Composites are bi-phasic composites consisting of fat and sugar components formulated to mimic sugar based confectionery such as fondants and caramels. The fat phase acts to impart a softer texture and flavor, and the sugar phase imparts textural qualities. Our sugar/milkfat composites have desirable microwave cooking properties, and could be used in a variety of food processes and products.
Syrups are made from a homogenized slurry of sugars, butter oil, emulsifiers (mono- & diglycerides) and skim milk. The slurries contained butter oil (20-40%), maltose or sucrose, or high fructose corn syrup. The composite blends were mixed and slowly brought to a final temperature (63 oC). The slurry was homogenized at 17.2 MPa. Syrup composites were made by evaporating the slurry at 60 oC under vacuum (5.2 MPa) in a rotary evaporator.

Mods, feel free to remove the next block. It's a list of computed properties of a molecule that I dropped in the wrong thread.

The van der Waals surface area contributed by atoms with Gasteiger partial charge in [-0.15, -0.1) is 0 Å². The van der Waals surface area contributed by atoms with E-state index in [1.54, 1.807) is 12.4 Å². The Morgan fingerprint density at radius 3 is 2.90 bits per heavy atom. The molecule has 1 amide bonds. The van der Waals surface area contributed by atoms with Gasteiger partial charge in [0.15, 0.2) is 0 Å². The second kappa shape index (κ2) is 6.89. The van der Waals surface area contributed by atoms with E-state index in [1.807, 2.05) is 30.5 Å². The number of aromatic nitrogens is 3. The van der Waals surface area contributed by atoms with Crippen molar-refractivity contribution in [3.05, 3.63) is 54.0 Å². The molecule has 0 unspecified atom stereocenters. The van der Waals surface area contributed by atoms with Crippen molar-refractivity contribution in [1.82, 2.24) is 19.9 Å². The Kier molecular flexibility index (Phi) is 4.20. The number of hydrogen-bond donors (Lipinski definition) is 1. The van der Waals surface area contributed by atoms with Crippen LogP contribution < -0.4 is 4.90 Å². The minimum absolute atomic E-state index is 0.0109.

The composites mimic standard confectionery syrups made with corn syrups. Maltose and butter oil composites closely approximated the rheology of corn syrup composites. Microwave cooking develops products with caramel consistency and browning (<2 min) with excellent color development. The colors vary from light to brown, depending on moisture content. Sugar-milkfat composites that brown in the microwave oven provide avenues for further product development. The specific melting behaviors offer an advantage for use in products that demand sharper melting zones. The composites make desirable confectionery products, comparable to corn syrup-based products.
Not patented, seeking a partner for a Cooperative Research and Development Agreement.
Dr. Charles I. Onwulata
Eastern Regional Research Center
600 East Mermaid Lane
Wyndmoor, PA 19038
Technology Transfer Contact:
Victor (Vic) Chavez